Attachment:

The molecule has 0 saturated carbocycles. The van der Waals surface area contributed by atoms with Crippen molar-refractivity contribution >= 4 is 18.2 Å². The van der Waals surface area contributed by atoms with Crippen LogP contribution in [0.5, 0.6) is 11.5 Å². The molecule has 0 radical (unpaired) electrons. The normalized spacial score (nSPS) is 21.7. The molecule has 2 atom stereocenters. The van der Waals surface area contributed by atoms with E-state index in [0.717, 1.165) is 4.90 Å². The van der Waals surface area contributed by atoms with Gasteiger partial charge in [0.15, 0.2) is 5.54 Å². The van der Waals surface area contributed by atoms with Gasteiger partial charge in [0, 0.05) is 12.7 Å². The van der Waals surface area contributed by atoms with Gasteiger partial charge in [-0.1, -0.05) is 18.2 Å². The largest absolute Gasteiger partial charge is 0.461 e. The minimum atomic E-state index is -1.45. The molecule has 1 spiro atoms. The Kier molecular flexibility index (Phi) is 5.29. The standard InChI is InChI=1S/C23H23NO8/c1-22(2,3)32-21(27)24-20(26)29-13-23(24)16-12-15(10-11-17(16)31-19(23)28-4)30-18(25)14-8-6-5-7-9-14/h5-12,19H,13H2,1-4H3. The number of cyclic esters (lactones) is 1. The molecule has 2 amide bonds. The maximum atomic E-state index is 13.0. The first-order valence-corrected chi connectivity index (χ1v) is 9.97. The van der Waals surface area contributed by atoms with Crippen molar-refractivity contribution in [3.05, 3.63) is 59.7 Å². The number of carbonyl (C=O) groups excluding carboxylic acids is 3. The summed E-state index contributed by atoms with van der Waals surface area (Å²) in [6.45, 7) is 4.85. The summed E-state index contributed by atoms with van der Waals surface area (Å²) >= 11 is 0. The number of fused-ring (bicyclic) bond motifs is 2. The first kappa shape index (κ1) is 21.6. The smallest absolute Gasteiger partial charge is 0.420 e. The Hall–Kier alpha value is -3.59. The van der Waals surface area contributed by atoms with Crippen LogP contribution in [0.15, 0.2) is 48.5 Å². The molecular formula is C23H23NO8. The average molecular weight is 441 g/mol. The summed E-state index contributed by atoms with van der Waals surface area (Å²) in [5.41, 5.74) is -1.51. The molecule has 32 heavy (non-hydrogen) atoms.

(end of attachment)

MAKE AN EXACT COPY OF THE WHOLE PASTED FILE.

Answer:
The molecule has 0 saturated carbocycles. The van der Waals surface area contributed by atoms with Crippen molar-refractivity contribution >= 4 is 18.2 Å². The van der Waals surface area contributed by atoms with Crippen LogP contribution in [0.5, 0.6) is 11.5 Å². The molecule has 0 radical (unpaired) electrons. The normalized spacial score (nSPS) is 21.7. The molecule has 2 atom stereocenters. The van der Waals surface area contributed by atoms with E-state index in [0.717, 1.165) is 4.90 Å². The van der Waals surface area contributed by atoms with Gasteiger partial charge in [0.15, 0.2) is 5.54 Å². The van der Waals surface area contributed by atoms with Gasteiger partial charge in [0, 0.05) is 12.7 Å². The van der Waals surface area contributed by atoms with Gasteiger partial charge in [-0.1, -0.05) is 18.2 Å². The largest absolute Gasteiger partial charge is 0.461 e. The minimum atomic E-state index is -1.45. The molecule has 1 spiro atoms. The Kier molecular flexibility index (Phi) is 5.29. The standard InChI is InChI=1S/C23H23NO8/c1-22(2,3)32-21(27)24-20(26)29-13-23(24)16-12-15(10-11-17(16)31-19(23)28-4)30-18(25)14-8-6-5-7-9-14/h5-12,19H,13H2,1-4H3. The number of cyclic esters (lactones) is 1. The molecule has 2 amide bonds. The maximum atomic E-state index is 13.0. The first-order valence-corrected chi connectivity index (χ1v) is 9.97. The van der Waals surface area contributed by atoms with Crippen molar-refractivity contribution in [3.05, 3.63) is 59.7 Å². The number of carbonyl (C=O) groups excluding carboxylic acids is 3. The summed E-state index contributed by atoms with van der Waals surface area (Å²) in [6.45, 7) is 4.85. The summed E-state index contributed by atoms with van der Waals surface area (Å²) >= 11 is 0. The number of fused-ring (bicyclic) bond motifs is 2. The first kappa shape index (κ1) is 21.6. The smallest absolute Gasteiger partial charge is 0.420 e. The Hall–Kier alpha value is -3.59. The van der Waals surface area contributed by atoms with Crippen LogP contribution in [0.15, 0.2) is 48.5 Å². The molecular formula is C23H23NO8. The average molecular weight is 441 g/mol. The summed E-state index contributed by atoms with van der Waals surface area (Å²) in [5.41, 5.74) is -1.51. The molecule has 32 heavy (non-hydrogen) atoms.